A Weblog Dedicated to the Discussion of the Christian Faith and 21st Century Life
I do not seek to understand that I may believe, but I believe in order to understand. For this also I believe, –that unless I believed, I should not understand.-- St. Anselm of Canterbury (1033-1109)
Friday, March 08, 2013
Tom Wright on the Media as Hypocritical Moral Police
I listened in disbelief as John Humphrys interviewed Cardinal Cormac Murphy-O'Connor on Radio 4's Today programme this week. Surely, he said, like a headmaster addressing an errant teenager, if highly placed people knew about the behaviour of Cardinal Keith O'Brien, somebody in authority should have done something rather than covering it up? I waited for the former archbishop of Westminster, who sounded weary of the whole thing, to come up with any of the phrases that might have stopped the interview in its tracks: "Jimmy Savile"; "BBC"; "people in glass houses". Perhaps he was too polite. So Humphrys pressed on: the church claims it can tell people how to behave, so surely it has to live up to those standards itself?
The joke here is that it is usually the media that tell people how to behave. Yes, the church sometimes "speaks out". But if it's moralising you want, turn on the radio. Or pick up a newspaper. And the institution the media especially love to attack is of course the church. There is a logic to this. The media want to be the guardians of public morality, but some people still see the church that way. Very well, it must be pulled down from its perch to make way for its secular successor.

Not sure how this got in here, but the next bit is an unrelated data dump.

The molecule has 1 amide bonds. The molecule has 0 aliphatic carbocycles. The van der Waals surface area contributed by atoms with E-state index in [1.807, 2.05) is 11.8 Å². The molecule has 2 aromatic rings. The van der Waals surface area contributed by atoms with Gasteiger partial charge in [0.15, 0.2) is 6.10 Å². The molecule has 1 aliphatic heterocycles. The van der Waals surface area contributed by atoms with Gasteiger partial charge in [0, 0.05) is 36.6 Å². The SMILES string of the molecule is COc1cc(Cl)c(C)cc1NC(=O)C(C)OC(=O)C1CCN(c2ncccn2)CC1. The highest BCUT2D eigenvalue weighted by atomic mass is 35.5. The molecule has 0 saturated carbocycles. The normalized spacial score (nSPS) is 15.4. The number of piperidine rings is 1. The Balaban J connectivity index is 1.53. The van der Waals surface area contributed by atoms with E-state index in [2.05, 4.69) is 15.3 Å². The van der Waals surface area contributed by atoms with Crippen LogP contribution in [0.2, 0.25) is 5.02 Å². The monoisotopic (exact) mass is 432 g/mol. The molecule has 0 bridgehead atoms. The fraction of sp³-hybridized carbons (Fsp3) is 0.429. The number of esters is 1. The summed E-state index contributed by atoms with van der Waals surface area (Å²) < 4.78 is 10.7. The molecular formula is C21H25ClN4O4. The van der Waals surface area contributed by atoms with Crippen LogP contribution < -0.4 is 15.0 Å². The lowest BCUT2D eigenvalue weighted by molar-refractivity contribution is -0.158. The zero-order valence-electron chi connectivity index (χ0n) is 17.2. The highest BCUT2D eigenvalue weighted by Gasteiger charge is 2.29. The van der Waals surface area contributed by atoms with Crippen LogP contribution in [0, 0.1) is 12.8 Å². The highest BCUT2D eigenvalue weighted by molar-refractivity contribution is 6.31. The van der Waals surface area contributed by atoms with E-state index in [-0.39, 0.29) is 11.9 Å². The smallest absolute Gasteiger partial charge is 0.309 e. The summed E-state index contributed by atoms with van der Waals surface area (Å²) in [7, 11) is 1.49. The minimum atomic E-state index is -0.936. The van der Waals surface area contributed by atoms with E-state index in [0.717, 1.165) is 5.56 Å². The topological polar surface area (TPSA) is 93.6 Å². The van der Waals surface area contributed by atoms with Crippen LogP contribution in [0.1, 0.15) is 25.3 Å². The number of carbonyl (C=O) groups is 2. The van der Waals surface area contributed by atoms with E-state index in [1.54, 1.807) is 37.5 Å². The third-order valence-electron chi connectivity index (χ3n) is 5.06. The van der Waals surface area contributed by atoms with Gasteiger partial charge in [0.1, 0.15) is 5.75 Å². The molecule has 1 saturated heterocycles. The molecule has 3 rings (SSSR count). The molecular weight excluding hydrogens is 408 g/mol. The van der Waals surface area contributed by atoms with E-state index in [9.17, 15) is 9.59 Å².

Don't be fooled when "religious affairs correspondents" look prim and solemn and shake their heads at the latest clerical scandal. They are enjoying every minute of it. It keeps them in a job (did anyone imagine that the real "religious affairs" of this country, the prayerful and self-sacrificial work that goes on under the radar every day of every year, would ever make headlines?). More: it makes it easier to sustain the fiction that the journalists have taken over as the nation's moral police.
The entire post, "The church may be hypocritical about sex, but is no one else guilty?" here.